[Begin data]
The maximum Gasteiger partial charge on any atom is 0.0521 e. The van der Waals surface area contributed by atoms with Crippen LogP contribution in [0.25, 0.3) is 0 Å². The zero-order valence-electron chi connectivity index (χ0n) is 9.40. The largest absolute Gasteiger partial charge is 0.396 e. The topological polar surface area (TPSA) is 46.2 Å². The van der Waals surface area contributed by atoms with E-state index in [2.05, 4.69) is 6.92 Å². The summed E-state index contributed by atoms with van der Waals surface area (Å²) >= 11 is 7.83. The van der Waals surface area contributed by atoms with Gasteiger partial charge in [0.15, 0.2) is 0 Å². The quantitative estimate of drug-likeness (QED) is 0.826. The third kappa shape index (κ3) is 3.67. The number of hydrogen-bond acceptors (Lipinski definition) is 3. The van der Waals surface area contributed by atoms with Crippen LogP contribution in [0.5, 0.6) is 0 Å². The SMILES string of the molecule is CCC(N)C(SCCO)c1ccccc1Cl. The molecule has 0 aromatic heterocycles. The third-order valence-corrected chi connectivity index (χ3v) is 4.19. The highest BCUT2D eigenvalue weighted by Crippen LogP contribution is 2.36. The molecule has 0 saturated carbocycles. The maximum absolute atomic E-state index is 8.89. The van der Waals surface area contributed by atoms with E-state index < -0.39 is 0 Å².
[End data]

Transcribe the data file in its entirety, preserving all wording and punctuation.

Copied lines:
The maximum Gasteiger partial charge on any atom is 0.0521 e. The van der Waals surface area contributed by atoms with Crippen LogP contribution in [0.25, 0.3) is 0 Å². The zero-order valence-electron chi connectivity index (χ0n) is 9.40. The largest absolute Gasteiger partial charge is 0.396 e. The topological polar surface area (TPSA) is 46.2 Å². The van der Waals surface area contributed by atoms with E-state index in [2.05, 4.69) is 6.92 Å². The summed E-state index contributed by atoms with van der Waals surface area (Å²) >= 11 is 7.83. The van der Waals surface area contributed by atoms with Gasteiger partial charge in [0.15, 0.2) is 0 Å². The quantitative estimate of drug-likeness (QED) is 0.826. The third kappa shape index (κ3) is 3.67. The number of hydrogen-bond acceptors (Lipinski definition) is 3. The van der Waals surface area contributed by atoms with Crippen LogP contribution in [0.5, 0.6) is 0 Å². The SMILES string of the molecule is CCC(N)C(SCCO)c1ccccc1Cl. The molecule has 0 aromatic heterocycles. The third-order valence-corrected chi connectivity index (χ3v) is 4.19. The highest BCUT2D eigenvalue weighted by Crippen LogP contribution is 2.36. The molecule has 0 saturated carbocycles. The maximum absolute atomic E-state index is 8.89. The van der Waals surface area contributed by atoms with E-state index < -0.39 is 0 Å².